When it comes to Brexit and the Retail and Leisure industries everyone wants to know what will happen to immigration and the free movement of people.
But amongst all the guff and indecision – Hard Brexit, Soft Brexit, No Brexit or No Deal? - one thing is certain: businesses will have to get more inventive about how they staff their businesses whatever happens.
This is what we know to be true:
1. The data collected to date shows that many of those who voted Leave, did so on an anti-immigration agenda. More recently it has been shown that the Brits aren’t necessarily anti-immigration but, overall, are anti open borders. In the latest stats by Ipsos Mori only 18% of respondents said that more low-skilled workers should be permitted in the UK. However, they were kinder about high-skilled migration with 52% agreeing that more high-skilled workers should be permitted.
2. Therefore, the only thing political will is unified around is the need to reduce - or modify - immigration levels. This can be considered the only surety coming out of the Brexit referendum so far.
3. However, the British economy currently relies on immigration – without whom the economy would have ground to a halt (see below).
4. This is particularly true in Retail & Leisure. Around 1/7 workers in the Retail & Leisure industries were born outside the UK; and Brits are not as willing to work in these sectors as migrants are. Indeed, Andrew Wareham – the HR Director at Pret – told the House of Lords Economic Affairs Committee that only 1/50 applicants were from the UK.
5. While this is an issue, it is only a very significant problem in the South East of England, where the majority of EU migrants reside.
6. Additionally, with the introduction of the National Living Wage, relative wage costs are going up – not to mention rising rates and import costs.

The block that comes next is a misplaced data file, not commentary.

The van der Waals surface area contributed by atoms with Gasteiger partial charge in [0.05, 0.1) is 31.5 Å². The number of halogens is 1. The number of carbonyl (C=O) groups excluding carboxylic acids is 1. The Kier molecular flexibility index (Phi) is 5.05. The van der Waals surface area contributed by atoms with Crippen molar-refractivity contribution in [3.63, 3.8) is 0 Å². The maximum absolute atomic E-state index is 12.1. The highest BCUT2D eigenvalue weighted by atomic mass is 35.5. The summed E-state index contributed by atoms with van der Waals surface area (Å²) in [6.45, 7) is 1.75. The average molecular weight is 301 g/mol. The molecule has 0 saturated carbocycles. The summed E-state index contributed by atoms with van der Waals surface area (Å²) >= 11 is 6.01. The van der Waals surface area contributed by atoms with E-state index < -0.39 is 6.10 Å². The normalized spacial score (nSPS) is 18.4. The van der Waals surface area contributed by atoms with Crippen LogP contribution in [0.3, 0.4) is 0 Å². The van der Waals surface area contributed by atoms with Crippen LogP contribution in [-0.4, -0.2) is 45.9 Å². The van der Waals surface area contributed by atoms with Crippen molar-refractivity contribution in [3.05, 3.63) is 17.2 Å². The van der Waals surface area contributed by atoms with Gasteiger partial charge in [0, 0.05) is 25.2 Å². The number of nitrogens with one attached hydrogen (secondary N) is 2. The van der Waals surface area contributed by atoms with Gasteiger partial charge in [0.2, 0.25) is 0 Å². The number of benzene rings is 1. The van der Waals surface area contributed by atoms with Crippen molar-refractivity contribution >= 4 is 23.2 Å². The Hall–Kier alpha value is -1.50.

The result of all this is that, whatever happens with Brexit, labour pressures will only increase. Therefore, businesses should look to take action now by either:
1. Increasing the labour supply through:
a. helping the government persuade Brits back to work. There are currently 1.5m people who are unemployed and 8.8m who are economically inactive. Some of these are being targeted already through schemes such as that for apprenticeships – however there is room for greater collaboration between business and government on this issue.
b. getting innovative about who they employ and when. There are certain groups in the UK – e.g. those of retirement age, students, ex-offenders and those with disabilities – who could be enabled to work with the right mindset and government support.
c. persuading the government to maintain “acceptable” levels of migration (from inside or outside the EU). Regardless of what happens, the UK economy will need migration and lots of it. Businesses must work harder to explain the benefits of migration both to government and to the population.
2. and/or adapting by becoming more efficient or taking human labour out of their businesses:
a. Retailers have been automating roles for years – think self-service tills – however, there is much further to go. We expect this trend to continue: for interesting innovations in this space see Mishi Pay, which allows customers to pay as they shop. While the Leisure industry has been historically reluctant to automate, many of the big players are now investigating how to do so. The more expensive labour gets, the more tempting it becomes to make capital investment in increased productivity. We expect to see automation and cost-cutting projects to continue apace across both sectors.
b. Getting better at getting the right people. With a limited supply of people – getting exactly who you want will become more important. Targeting the right people and rewarding them holistically will become more important than ever.
Conclusion When it comes to staffing and people budgets, the bottom line is: don’t wait to figure out what is going to happen with Brexit, because one thing is certain - employing people in low-skilled jobs is set to become harder and more expensive.
 Oliver Harvey; “Don’t Look Back in Anger: Brexit, immigration and the exchange rate”; Deutsche Bank; 8th March 2017
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